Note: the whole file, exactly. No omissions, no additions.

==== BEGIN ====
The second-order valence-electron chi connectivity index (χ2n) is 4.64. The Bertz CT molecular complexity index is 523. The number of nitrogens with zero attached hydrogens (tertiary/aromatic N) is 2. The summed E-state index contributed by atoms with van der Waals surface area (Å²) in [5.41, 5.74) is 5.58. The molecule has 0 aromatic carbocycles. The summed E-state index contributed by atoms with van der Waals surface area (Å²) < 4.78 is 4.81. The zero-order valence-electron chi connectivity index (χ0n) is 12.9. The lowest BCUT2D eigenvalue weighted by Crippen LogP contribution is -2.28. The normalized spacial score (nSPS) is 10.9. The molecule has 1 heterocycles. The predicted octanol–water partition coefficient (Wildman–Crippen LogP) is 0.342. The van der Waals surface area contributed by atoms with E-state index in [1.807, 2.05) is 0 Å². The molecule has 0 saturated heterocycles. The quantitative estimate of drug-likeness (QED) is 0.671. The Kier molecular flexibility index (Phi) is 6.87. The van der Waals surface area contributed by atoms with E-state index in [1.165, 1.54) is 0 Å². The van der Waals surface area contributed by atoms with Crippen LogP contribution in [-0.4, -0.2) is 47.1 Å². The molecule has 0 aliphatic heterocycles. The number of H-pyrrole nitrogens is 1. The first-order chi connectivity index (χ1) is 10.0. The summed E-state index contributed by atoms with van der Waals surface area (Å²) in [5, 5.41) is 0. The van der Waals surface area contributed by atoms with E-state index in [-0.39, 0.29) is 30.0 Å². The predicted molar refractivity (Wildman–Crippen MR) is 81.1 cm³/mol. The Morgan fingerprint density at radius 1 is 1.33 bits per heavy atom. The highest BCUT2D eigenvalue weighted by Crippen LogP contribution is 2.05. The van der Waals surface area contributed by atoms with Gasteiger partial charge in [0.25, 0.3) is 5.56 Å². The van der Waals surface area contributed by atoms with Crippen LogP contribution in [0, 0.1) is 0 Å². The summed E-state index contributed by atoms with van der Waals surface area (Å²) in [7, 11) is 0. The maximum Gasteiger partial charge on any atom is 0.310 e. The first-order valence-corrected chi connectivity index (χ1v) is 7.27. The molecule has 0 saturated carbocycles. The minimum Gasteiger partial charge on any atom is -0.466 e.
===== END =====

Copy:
The second-order valence-electron chi connectivity index (χ2n) is 4.64. The Bertz CT molecular complexity index is 523. The number of nitrogens with zero attached hydrogens (tertiary/aromatic N) is 2. The summed E-state index contributed by atoms with van der Waals surface area (Å²) in [5.41, 5.74) is 5.58. The molecule has 0 aromatic carbocycles. The summed E-state index contributed by atoms with van der Waals surface area (Å²) < 4.78 is 4.81. The zero-order valence-electron chi connectivity index (χ0n) is 12.9. The lowest BCUT2D eigenvalue weighted by Crippen LogP contribution is -2.28. The normalized spacial score (nSPS) is 10.9. The molecule has 1 heterocycles. The predicted octanol–water partition coefficient (Wildman–Crippen LogP) is 0.342. The van der Waals surface area contributed by atoms with E-state index in [1.807, 2.05) is 0 Å². The molecule has 0 saturated heterocycles. The quantitative estimate of drug-likeness (QED) is 0.671. The Kier molecular flexibility index (Phi) is 6.87. The van der Waals surface area contributed by atoms with E-state index in [1.165, 1.54) is 0 Å². The van der Waals surface area contributed by atoms with Crippen LogP contribution in [-0.4, -0.2) is 47.1 Å². The molecule has 0 aliphatic heterocycles. The number of H-pyrrole nitrogens is 1. The first-order chi connectivity index (χ1) is 10.0. The summed E-state index contributed by atoms with van der Waals surface area (Å²) in [5, 5.41) is 0. The van der Waals surface area contributed by atoms with E-state index in [-0.39, 0.29) is 30.0 Å². The predicted molar refractivity (Wildman–Crippen MR) is 81.1 cm³/mol. The Morgan fingerprint density at radius 1 is 1.33 bits per heavy atom. The highest BCUT2D eigenvalue weighted by Crippen LogP contribution is 2.05. The van der Waals surface area contributed by atoms with Gasteiger partial charge in [0.25, 0.3) is 5.56 Å². The van der Waals surface area contributed by atoms with Crippen LogP contribution in [0, 0.1) is 0 Å². The summed E-state index contributed by atoms with van der Waals surface area (Å²) in [7, 11) is 0. The maximum Gasteiger partial charge on any atom is 0.310 e. The first-order valence-corrected chi connectivity index (χ1v) is 7.27. The molecule has 0 saturated carbocycles. The minimum Gasteiger partial charge on any atom is -0.466 e.